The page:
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Writing Tips: Getting Started

March 4, 2013

A Cursor Always Blinks

By: Meg McSwain, with Consultant Contributions

vJ8PvLf6YWr7oRQ7vrs9iy48pe2VqVvmk6jcX1E5irYBlink. Blink. Blink.  The cursor taunts you. Tick.  Tick.  Tick.  The clock mimics the rhythm of the blinking cursor. An unmarked, white screen—only interrupted by that reliable, flashing, black line—is demanding your attention. While the feeling of striking the last key to end a piece of writing is nearly incomparable satisfaction, the (at times) overwhelming anxiety and frustration of starting a text can be paralyzing. Forget writing the first paragraph. At times, just writing the first sentence, heck, even the first word, can incite a war between the forward-moving string of words and the destructive backspace key of opposition.

Let’s be honest: Getting a piece of writing started is tough work. Unless you happen to be smiled upon by the writing gods, blessed with the divine inspiration of a must-write-now awakening, then getting the first few words onto a blank page can be a challenge. The good news is that you aren’t alone in this battle of blankness. Many, if not most, writers have a hard time getting started. We, University Writing Center consultants, started thinking about the how we start our own writing adventures. Below, you will find some of our brightest ideas, techniques, and suggestions for lighting your way through the darkness of new writing projects.

Through all my struggles of getting started, I have developed my own go-to technique when stuck on the first sentence. Who am I kidding? I mean when I am stuck on the first word. First, I make an outline. I start with my “working thesis” at the top of the page, and then I add ideas and arrows and quotes and doodles until I can better see, both intellectually and physically, the piece that I want to write. This outline may not look like much with the scribbles for handwriting and the truncated quotes, but for me, seeing the path of my story or argument normally gets me excited about what I am about to create on the blank page. This excitement helps me overcome the first-word challenge. I also hang on to this outline and continue to revise it as I work through the actual writing of the text. Many of my best and proudest writing projects have come to form on these scribble- and arrow-filled pieces of loose leaf. I also recommend having some sticky notes nearby, because they will not only add color to your outline but also allow you to revise and expand upon the thoughts on this rough writing projection.

I then use one of my “start” words. By “start” words, I mean words that I use to get me out of a writing bind. My list includes “although,” “while,” “throughout,” and “despite.” While my list of “start” words is rather predictable, it is a word that begins a complete sentence, and sometimes that’s all I need or want. I typically revise these words out later in my writing process, but when I am staring at a blank page, they are great for getting me writing.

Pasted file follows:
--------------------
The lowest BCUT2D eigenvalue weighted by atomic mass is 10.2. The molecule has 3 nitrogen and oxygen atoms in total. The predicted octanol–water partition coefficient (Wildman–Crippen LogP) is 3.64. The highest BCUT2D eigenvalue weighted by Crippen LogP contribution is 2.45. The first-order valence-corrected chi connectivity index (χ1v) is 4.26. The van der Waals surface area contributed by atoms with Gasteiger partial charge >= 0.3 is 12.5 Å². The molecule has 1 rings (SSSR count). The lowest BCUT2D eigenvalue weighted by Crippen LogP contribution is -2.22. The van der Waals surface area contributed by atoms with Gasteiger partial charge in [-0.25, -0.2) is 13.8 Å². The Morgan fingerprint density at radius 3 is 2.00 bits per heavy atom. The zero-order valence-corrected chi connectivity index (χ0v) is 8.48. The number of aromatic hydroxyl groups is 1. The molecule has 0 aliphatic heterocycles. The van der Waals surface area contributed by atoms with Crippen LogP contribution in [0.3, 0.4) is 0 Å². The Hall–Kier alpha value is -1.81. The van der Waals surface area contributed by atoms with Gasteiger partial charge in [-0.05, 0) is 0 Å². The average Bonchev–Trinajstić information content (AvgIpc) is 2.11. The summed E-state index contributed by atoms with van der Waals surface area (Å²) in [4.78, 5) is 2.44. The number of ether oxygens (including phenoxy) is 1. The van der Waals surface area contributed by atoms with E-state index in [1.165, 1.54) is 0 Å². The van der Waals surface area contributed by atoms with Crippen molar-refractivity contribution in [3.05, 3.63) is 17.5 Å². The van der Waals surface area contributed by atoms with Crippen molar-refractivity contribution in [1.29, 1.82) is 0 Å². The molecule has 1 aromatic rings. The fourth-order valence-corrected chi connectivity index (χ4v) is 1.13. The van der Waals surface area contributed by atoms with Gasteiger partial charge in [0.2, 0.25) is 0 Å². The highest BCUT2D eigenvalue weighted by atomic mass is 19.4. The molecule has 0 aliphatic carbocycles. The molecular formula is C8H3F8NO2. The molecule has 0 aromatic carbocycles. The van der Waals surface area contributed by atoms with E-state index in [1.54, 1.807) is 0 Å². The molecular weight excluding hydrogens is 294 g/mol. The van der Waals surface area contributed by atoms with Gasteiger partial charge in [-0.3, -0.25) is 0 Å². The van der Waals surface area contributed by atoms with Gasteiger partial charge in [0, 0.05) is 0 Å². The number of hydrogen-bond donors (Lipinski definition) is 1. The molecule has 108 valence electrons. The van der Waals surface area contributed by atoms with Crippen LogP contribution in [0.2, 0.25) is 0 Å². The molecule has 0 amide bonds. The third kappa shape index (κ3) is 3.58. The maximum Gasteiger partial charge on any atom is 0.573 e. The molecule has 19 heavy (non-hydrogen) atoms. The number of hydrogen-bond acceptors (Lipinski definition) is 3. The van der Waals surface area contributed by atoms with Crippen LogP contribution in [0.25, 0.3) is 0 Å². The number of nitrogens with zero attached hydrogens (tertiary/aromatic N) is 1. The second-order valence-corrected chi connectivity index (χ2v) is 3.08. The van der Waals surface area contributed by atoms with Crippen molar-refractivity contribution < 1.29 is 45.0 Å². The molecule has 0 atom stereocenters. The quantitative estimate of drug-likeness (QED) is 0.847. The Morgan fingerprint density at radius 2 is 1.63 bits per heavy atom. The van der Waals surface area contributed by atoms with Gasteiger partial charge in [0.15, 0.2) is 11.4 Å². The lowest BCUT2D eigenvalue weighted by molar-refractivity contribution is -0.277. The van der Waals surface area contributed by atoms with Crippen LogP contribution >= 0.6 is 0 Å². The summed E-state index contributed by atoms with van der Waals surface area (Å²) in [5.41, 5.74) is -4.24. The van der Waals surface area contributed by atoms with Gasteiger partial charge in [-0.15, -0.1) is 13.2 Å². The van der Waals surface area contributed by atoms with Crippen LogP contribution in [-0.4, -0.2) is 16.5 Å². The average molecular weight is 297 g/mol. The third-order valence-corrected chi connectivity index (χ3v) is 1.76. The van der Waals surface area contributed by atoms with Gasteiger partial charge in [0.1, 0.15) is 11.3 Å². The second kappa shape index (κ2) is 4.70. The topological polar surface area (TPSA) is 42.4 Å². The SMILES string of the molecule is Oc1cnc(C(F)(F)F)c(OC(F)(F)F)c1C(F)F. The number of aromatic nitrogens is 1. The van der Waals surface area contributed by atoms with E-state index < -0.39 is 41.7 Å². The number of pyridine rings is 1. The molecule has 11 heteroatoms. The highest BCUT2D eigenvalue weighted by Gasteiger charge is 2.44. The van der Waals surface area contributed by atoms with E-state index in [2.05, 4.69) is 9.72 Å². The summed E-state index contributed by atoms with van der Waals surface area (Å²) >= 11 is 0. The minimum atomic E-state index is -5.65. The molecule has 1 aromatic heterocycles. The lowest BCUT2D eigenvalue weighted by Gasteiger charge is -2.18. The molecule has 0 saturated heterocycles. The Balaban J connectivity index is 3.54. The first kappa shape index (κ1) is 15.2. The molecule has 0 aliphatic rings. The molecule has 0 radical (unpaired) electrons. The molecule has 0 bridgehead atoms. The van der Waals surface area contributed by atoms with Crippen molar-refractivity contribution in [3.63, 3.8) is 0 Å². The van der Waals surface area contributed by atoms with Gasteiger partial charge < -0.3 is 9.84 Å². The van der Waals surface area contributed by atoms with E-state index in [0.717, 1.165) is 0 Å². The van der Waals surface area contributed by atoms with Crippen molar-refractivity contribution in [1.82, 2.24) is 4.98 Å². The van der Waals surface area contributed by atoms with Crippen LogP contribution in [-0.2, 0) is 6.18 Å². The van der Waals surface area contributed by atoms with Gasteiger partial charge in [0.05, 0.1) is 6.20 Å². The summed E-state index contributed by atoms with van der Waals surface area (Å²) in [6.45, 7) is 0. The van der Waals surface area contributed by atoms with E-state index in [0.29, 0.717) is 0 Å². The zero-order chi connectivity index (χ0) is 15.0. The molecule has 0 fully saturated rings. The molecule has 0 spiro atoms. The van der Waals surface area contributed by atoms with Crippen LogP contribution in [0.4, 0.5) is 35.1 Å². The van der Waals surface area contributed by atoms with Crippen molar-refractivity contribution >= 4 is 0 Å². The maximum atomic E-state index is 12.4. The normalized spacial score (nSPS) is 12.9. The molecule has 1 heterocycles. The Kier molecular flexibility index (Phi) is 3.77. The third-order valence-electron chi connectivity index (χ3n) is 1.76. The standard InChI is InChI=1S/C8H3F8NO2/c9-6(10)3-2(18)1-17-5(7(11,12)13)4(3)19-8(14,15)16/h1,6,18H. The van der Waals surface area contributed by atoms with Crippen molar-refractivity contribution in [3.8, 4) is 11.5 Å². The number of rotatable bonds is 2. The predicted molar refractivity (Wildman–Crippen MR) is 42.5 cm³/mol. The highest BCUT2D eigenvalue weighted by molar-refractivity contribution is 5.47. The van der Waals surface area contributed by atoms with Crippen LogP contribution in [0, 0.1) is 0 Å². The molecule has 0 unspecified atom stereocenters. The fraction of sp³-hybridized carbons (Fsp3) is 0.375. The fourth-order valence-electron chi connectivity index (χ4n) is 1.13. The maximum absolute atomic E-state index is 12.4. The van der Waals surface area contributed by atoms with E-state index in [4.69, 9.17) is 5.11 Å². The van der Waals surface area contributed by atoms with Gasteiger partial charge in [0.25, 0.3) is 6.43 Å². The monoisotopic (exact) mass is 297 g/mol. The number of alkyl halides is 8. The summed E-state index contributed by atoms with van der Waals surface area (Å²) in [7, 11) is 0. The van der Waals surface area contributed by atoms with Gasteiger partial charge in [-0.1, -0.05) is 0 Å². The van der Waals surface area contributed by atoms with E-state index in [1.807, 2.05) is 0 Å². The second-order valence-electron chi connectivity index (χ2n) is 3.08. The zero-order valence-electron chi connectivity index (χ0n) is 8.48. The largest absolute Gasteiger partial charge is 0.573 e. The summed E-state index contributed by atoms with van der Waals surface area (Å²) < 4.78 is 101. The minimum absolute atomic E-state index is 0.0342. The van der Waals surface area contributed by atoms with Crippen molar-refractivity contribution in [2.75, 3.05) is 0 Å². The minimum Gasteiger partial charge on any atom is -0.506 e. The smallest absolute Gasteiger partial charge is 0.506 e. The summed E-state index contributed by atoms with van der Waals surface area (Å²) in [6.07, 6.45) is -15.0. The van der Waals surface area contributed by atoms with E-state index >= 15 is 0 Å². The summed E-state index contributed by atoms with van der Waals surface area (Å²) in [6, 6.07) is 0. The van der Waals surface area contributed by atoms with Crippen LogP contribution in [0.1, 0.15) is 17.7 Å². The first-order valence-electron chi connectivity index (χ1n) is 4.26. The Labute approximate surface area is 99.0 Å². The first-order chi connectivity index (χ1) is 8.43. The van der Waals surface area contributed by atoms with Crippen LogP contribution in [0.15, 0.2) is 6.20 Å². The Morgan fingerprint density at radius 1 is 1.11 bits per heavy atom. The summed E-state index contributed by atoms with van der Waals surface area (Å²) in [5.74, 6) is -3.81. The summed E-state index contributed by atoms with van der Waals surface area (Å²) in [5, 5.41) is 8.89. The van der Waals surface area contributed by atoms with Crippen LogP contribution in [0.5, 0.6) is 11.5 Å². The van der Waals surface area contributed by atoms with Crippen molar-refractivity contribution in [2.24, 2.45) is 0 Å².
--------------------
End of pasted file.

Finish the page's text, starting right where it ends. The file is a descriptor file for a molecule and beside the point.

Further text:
Advice from University Writing Center Consultants

Dennis: If it’s a play, an idea emerges out of the ether, grabs me, and says, “Hey, pay attention to this!” I think about it for a while (maybe a long while) before brainstorming notes about characters, plot ideas, scenes, themes, etc. Sometime after that, I bleed black and blue onto a page (I free write) to see what I have to say.

Marcy: If I’m writing something that is source-based, I open a different Word file for each article or book and simply type in direct quotes that intrigue me. After I’ve read and taken notes on what feels like enough to write about SOMETHING, I print out the documents and start searching and highlighting themes, contradictions, etc. From these highlighted quotes, I start to formulate my thesis…Or if all else fails, I just sit in a coffee shop and write on the back of an envelope.

Catherine: I create a file for the paper I call “the parking lot.” As I read and review my research, I generally have thoughts bubble up or connections start to occur to me. Sometimes they are very vague, but I write them down in the parking lot file as they come to me. That way, my ideas are safely “parked” somewhere until I need them. And, frequently, they offer the beginnings of the introduction or the body of the paper.
Allie: I’m a big believer in talking out ideas. I probably drive my roommate and friends crazy, but it really helps to figure out what lens to analyze some novel through or what to focus on. When no one’s around or everyone’s too busy, I’ve found writing in my journal really helps. There’s something about physically writing with a pencil onto paper that really makes things click for me. Usually it won’t make sense to anyone but me, but that’s not really what matters is it? It’s getting the idea down first and clarifying it later.
Emily: Getting started on papers is the most difficult part of the writing process for me. I usually determine my main point and as many supporting topics (as paragraphs) as possible. Then, I open a different Word document for each topic and just tell myself, “Okay, you just have to write a page about this. No problem!” I find that compartmentalizing lengthy (or not) papers is something a lot of students find helpful.
Aaron: I rarely start writing from the beginning. Instead, I start in the middle. Whether I’m writing research papers, personal statements or essays, I always read, research, and record ideas and connections; then, based off this preliminary work, I start writing about my research. Essentially, this is the evidence of my topic; it will support my argument. I treat almost everything I write as an argument. Even with an informative essay, I will sneak a little rhetoric in to make it more compelling. However, I do already have an argument before I start researching.

What do you think?

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